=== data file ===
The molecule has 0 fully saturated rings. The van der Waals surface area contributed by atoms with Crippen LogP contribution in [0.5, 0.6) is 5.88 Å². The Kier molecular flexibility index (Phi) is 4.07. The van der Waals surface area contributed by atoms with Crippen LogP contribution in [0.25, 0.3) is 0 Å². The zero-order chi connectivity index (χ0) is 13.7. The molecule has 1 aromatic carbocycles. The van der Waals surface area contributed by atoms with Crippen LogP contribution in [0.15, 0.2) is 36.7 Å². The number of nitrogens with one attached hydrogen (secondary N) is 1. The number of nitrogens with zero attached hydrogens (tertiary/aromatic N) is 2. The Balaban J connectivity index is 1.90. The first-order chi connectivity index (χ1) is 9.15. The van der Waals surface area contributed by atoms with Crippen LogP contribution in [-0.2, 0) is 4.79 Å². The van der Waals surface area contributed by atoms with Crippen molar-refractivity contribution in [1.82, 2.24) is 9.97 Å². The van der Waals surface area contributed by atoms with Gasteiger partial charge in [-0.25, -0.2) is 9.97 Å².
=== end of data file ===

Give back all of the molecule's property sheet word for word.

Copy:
The molecule has 0 fully saturated rings. The van der Waals surface area contributed by atoms with Crippen LogP contribution in [0.5, 0.6) is 5.88 Å². The Kier molecular flexibility index (Phi) is 4.07. The van der Waals surface area contributed by atoms with Crippen LogP contribution in [0.25, 0.3) is 0 Å². The zero-order chi connectivity index (χ0) is 13.7. The molecule has 1 aromatic carbocycles. The van der Waals surface area contributed by atoms with Crippen LogP contribution in [0.15, 0.2) is 36.7 Å². The number of nitrogens with one attached hydrogen (secondary N) is 1. The number of nitrogens with zero attached hydrogens (tertiary/aromatic N) is 2. The Balaban J connectivity index is 1.90. The first-order chi connectivity index (χ1) is 9.15. The van der Waals surface area contributed by atoms with Crippen LogP contribution in [-0.2, 0) is 4.79 Å². The van der Waals surface area contributed by atoms with Crippen molar-refractivity contribution in [1.82, 2.24) is 9.97 Å². The van der Waals surface area contributed by atoms with Gasteiger partial charge in [-0.25, -0.2) is 9.97 Å².